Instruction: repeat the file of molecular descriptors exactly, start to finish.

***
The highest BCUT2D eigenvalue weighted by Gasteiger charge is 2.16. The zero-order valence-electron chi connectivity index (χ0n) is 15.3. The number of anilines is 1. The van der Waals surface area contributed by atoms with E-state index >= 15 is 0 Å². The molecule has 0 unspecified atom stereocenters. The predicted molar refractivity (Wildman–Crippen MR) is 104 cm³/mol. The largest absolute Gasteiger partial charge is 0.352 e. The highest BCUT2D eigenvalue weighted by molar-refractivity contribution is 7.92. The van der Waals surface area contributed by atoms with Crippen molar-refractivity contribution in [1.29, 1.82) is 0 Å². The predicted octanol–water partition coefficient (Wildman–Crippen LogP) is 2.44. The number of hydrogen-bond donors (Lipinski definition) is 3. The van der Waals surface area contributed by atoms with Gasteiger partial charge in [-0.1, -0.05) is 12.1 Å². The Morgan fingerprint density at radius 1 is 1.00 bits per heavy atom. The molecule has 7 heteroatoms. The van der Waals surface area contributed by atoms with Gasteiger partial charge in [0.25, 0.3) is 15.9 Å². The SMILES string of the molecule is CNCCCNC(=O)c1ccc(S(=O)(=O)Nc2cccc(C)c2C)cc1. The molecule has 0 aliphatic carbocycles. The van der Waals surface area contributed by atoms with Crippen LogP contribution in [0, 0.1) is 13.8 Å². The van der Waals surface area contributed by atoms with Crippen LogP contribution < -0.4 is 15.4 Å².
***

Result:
The highest BCUT2D eigenvalue weighted by Gasteiger charge is 2.16. The zero-order valence-electron chi connectivity index (χ0n) is 15.3. The number of anilines is 1. The van der Waals surface area contributed by atoms with E-state index >= 15 is 0 Å². The molecule has 0 unspecified atom stereocenters. The predicted molar refractivity (Wildman–Crippen MR) is 104 cm³/mol. The largest absolute Gasteiger partial charge is 0.352 e. The highest BCUT2D eigenvalue weighted by molar-refractivity contribution is 7.92. The van der Waals surface area contributed by atoms with Crippen molar-refractivity contribution in [1.29, 1.82) is 0 Å². The predicted octanol–water partition coefficient (Wildman–Crippen LogP) is 2.44. The number of hydrogen-bond donors (Lipinski definition) is 3. The van der Waals surface area contributed by atoms with Gasteiger partial charge in [-0.1, -0.05) is 12.1 Å². The Morgan fingerprint density at radius 1 is 1.00 bits per heavy atom. The molecule has 7 heteroatoms. The van der Waals surface area contributed by atoms with Gasteiger partial charge in [0.25, 0.3) is 15.9 Å². The SMILES string of the molecule is CNCCCNC(=O)c1ccc(S(=O)(=O)Nc2cccc(C)c2C)cc1. The molecule has 0 aliphatic carbocycles. The van der Waals surface area contributed by atoms with Crippen LogP contribution in [0, 0.1) is 13.8 Å². The van der Waals surface area contributed by atoms with Crippen LogP contribution < -0.4 is 15.4 Å².